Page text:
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Vascular and metabolic response to statin in the mildly hypertensive hypercholesterolemic elderly.

Crisostomo LM, Souza CA, Mendes CM, Coimbra SR, Favarato D, Luz PL - Clinics (Sao Paulo) (2008)

Bottom Line: The same was observed after treatment (6.6 +/- 6.2 vs. 5.0 +/- 5.6; p = 0.55).The initial nitrate dilatation (8.1 +/- 5.4% vs. 10.8 +/- 7.5%; p = 0.24) and that after 4 week treatment (7.1 +/- 4.7% vs. 8.6 +/- 5.0%; p = 0.37) were similar.Atorvastatin produced a significant change of lipids and C-reactive protein; however, there were no changes in vasomotor function, suggesting the existence of intrinsic age-related vessel alterations.

View Article: PubMed Central - PubMed

Affiliation: Escola Bahiana de Medicina e Saúde Pública, Universidade Federal da Bahia, Salvador, BA, Brazil.

ABSTRACT

Introduction: Much evidence indicates the importance of the endothelium and hypercholesterolemia in atherosclerosis, as well as the decline in endothelial function with aging. However, it is unclear if treating dyslipidemia in elderly patients improves endothelial function and reduces C-reactive protein levels.

Objectives: To evaluate vasomotor function, lipids and C-reactive protein in mildly hypertensive and hypercholesterolemic elderly patients treated with atorvastatin.

Methods: Forty-seven elderly Brazilian subjects (> or = 65 years old) with LDL cholesterol (LDL-c) > or = 130 mg/dL were randomly assigned, in a double-blinded manner, to receive either placebo (n = 23) or 20 mg/day of atorvastatin (n = 24) for 4 weeks. Exclusion criteria included diabetes, serious hypertension, obesity, steroid use, hormone replacement, and statin use within the previous six months. All patients underwent clinical examinations, laboratory tests (glucose, lipids, liver enzymes, creatine phosphokinase and high sensitivity C-reactive protein) and assessment of vasomotor function by high-resolution ultrasound examination of the brachial artery (flow-mediated dilation and sublingual nitrate), both before and after treatment.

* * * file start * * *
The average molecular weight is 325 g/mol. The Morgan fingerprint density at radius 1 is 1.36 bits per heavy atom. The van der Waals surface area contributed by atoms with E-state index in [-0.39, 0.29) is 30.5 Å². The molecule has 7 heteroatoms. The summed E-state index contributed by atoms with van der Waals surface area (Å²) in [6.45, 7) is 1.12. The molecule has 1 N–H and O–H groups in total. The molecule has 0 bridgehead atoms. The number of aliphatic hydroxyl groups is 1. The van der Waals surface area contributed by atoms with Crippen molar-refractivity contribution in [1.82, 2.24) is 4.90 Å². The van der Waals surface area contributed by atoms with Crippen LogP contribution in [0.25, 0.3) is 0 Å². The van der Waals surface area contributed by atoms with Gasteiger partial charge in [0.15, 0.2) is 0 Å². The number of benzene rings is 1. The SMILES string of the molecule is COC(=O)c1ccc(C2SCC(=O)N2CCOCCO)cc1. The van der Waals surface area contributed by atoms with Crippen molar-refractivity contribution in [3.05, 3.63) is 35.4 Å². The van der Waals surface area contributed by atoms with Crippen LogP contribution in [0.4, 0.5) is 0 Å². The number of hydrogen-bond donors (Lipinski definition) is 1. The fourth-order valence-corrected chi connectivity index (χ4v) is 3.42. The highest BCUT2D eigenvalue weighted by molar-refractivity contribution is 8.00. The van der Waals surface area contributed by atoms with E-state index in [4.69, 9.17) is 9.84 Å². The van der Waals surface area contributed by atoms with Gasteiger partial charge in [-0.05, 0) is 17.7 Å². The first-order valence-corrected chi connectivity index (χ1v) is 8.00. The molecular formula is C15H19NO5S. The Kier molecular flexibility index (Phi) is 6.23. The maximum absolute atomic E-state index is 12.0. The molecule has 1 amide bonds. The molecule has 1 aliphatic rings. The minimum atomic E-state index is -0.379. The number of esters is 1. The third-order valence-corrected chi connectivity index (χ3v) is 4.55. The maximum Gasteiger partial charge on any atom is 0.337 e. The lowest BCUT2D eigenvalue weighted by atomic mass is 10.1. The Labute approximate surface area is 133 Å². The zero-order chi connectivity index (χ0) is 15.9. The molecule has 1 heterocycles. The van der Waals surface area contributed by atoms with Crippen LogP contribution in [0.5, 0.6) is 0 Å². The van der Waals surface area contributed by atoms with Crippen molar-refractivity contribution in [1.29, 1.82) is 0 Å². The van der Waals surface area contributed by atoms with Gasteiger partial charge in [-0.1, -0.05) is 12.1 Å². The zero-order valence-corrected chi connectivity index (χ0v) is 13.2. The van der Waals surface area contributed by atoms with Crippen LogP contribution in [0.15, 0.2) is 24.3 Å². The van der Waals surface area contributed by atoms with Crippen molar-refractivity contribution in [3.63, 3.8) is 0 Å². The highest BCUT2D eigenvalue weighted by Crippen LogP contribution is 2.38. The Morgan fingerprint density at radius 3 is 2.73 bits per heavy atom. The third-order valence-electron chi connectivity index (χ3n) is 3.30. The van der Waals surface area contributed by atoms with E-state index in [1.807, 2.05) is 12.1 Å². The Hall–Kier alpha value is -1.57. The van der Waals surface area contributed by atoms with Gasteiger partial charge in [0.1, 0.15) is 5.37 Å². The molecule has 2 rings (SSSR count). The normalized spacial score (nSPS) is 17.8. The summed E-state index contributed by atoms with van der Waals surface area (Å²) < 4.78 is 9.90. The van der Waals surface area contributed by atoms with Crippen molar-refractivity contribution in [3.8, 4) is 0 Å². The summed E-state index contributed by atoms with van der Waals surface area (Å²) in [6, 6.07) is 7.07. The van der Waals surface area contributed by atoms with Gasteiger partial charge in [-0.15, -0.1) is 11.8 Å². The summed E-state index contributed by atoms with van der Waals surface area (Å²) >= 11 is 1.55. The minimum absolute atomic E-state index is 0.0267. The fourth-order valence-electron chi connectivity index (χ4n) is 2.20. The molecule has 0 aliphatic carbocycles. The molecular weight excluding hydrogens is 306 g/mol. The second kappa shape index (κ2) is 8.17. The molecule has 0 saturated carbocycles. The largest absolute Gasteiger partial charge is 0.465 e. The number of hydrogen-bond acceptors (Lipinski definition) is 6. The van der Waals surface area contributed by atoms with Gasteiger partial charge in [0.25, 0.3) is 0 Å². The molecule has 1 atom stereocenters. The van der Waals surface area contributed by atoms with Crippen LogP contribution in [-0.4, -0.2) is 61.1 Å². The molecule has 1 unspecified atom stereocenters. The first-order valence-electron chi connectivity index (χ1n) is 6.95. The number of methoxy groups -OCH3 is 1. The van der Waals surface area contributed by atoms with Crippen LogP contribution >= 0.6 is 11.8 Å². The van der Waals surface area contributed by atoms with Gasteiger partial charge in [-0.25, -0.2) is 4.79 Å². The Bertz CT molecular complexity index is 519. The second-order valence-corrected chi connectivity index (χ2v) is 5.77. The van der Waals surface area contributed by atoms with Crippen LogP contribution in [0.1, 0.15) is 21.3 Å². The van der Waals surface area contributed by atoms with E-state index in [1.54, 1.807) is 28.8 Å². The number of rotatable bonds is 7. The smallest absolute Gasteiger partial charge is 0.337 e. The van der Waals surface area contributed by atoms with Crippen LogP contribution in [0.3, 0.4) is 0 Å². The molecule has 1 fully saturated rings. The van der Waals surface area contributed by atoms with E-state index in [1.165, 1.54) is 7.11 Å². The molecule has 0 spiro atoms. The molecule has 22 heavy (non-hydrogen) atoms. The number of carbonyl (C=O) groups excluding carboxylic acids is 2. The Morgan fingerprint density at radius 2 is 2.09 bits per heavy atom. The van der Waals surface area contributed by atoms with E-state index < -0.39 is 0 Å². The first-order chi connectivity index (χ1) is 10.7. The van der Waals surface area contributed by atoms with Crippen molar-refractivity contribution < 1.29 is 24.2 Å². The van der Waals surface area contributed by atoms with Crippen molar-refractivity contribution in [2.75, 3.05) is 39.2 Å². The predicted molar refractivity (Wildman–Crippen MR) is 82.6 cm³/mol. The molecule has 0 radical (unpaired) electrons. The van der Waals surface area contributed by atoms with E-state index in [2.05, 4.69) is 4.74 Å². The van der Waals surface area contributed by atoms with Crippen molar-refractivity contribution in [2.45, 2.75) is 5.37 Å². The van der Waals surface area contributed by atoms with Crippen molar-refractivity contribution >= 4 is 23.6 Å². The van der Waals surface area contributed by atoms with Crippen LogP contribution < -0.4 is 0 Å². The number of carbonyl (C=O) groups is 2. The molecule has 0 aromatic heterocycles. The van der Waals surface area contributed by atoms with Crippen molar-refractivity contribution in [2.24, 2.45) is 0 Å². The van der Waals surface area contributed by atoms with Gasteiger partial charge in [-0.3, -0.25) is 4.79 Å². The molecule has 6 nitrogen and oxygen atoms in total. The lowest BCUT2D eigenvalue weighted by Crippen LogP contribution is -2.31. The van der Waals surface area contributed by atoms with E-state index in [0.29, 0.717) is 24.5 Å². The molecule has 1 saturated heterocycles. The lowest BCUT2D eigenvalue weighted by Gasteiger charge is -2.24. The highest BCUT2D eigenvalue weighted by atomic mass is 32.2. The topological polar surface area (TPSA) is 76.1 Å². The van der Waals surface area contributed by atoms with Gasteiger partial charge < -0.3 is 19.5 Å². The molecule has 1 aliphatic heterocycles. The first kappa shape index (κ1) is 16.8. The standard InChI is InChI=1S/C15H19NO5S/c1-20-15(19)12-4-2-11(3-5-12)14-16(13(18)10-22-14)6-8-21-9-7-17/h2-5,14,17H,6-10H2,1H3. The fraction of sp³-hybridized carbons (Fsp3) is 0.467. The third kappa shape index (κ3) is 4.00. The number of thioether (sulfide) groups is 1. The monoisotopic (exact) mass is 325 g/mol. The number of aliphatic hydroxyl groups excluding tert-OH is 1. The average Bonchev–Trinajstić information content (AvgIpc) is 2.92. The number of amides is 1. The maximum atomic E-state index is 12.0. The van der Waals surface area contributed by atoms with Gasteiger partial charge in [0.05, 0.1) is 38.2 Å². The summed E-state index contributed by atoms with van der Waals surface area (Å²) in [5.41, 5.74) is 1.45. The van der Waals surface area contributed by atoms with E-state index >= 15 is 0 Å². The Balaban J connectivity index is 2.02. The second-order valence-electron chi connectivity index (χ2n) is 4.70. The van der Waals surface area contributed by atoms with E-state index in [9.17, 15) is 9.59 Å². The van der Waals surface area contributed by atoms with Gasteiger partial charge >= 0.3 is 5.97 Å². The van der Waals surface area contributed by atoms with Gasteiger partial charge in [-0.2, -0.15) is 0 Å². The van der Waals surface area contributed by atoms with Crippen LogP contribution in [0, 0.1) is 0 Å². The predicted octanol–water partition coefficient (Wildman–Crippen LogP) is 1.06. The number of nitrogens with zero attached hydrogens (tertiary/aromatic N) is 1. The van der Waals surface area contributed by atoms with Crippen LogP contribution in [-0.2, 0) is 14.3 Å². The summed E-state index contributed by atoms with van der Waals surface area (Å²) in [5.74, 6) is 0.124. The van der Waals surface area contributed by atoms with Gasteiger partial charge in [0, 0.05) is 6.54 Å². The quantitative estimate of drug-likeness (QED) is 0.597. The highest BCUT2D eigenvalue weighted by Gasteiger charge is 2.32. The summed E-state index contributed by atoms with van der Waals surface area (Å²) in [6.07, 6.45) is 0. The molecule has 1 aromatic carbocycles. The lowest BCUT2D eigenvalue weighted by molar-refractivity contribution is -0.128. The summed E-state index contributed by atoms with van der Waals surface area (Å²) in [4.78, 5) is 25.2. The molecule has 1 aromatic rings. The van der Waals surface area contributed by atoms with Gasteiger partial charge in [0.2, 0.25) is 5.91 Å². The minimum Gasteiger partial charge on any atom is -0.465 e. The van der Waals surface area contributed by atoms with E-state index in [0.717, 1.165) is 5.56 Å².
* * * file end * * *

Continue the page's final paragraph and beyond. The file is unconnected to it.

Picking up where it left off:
Results: The patients were 65 to 91 years old; there was no significant difference between basal flow-mediated dilation of placebo (7.3 +/- 6.1%) and atorvastatin (4.5 +/- 5.1%; p = 0.20). The same was observed after treatment (6.6 +/- 6.2 vs. 5.0 +/- 5.6; p = 0.55). The initial nitrate dilatation (8.1 +/- 5.4% vs. 10.8 +/- 7.5%; p = 0.24) and that after 4 week treatment (7.1 +/- 4.7% vs. 8.6 +/- 5.0%; p = 0.37) were similar. Atorvastatin produced a reduction of 20% of the C-reactive protein and 42% in the LDL-c; however, there were no changes in the flow-mediated dilation.

Conclusions: Atorvastatin produced a significant change of lipids and C-reactive protein; however, there were no changes in vasomotor function, suggesting the existence of intrinsic age-related vessel alterations.

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Related in: MedlinePlus

Anti-inflammatory effect (hs-CRP levels) of the 4-week treatment with atorvastatin
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f1-04-0079: Anti-inflammatory effect (hs-CRP levels) of the 4-week treatment with atorvastatin

Mentions: The inflammatory biomarker CRP was not different at baseline (0.6 mg/dL vs. 0.5 mg/dL). However, after 30 days, it increased to 1.1 mg/dL in the placebo group, and was reduced to 0.4 mg/dL in the atorvastatin group. That final levels of atorvastatin achieved statistically significant difference to initial atorvastastin (p=0.02) and to final placebo levels (p=0.014) (Figure 1).